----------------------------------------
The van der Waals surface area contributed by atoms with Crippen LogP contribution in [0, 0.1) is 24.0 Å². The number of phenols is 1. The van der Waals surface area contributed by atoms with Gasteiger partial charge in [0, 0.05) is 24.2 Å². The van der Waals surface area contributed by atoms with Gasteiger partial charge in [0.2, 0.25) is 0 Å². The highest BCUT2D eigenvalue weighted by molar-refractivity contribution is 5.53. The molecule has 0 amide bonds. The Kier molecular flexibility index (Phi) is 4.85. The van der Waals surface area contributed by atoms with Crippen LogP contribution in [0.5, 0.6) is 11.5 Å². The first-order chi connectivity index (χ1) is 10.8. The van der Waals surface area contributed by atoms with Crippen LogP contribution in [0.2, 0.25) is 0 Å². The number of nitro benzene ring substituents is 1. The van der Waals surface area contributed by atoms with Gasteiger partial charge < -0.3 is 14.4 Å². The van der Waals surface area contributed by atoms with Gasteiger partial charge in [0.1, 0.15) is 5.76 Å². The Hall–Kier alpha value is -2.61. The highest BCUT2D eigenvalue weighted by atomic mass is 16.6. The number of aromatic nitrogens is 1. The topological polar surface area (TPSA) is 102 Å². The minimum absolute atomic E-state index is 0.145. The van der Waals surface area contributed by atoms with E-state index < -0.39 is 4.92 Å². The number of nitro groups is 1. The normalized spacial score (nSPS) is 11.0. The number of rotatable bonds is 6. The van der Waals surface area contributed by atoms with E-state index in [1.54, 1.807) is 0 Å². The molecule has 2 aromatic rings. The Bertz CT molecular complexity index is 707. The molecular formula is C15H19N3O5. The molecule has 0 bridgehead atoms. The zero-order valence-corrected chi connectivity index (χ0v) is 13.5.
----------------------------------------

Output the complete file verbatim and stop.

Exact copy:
The van der Waals surface area contributed by atoms with Crippen LogP contribution in [0, 0.1) is 24.0 Å². The number of phenols is 1. The van der Waals surface area contributed by atoms with Gasteiger partial charge in [0, 0.05) is 24.2 Å². The van der Waals surface area contributed by atoms with Gasteiger partial charge in [0.2, 0.25) is 0 Å². The highest BCUT2D eigenvalue weighted by molar-refractivity contribution is 5.53. The molecule has 0 amide bonds. The Kier molecular flexibility index (Phi) is 4.85. The van der Waals surface area contributed by atoms with Crippen LogP contribution in [0.5, 0.6) is 11.5 Å². The first-order chi connectivity index (χ1) is 10.8. The van der Waals surface area contributed by atoms with Crippen LogP contribution in [0.2, 0.25) is 0 Å². The number of nitro benzene ring substituents is 1. The van der Waals surface area contributed by atoms with Gasteiger partial charge < -0.3 is 14.4 Å². The van der Waals surface area contributed by atoms with Gasteiger partial charge in [0.1, 0.15) is 5.76 Å². The Hall–Kier alpha value is -2.61. The highest BCUT2D eigenvalue weighted by atomic mass is 16.6. The number of aromatic nitrogens is 1. The topological polar surface area (TPSA) is 102 Å². The minimum absolute atomic E-state index is 0.145. The van der Waals surface area contributed by atoms with E-state index < -0.39 is 4.92 Å². The number of nitro groups is 1. The normalized spacial score (nSPS) is 11.0. The number of rotatable bonds is 6. The van der Waals surface area contributed by atoms with E-state index in [1.54, 1.807) is 0 Å². The molecule has 2 aromatic rings. The Bertz CT molecular complexity index is 707. The molecular formula is C15H19N3O5. The molecule has 0 bridgehead atoms. The zero-order valence-corrected chi connectivity index (χ0v) is 13.5.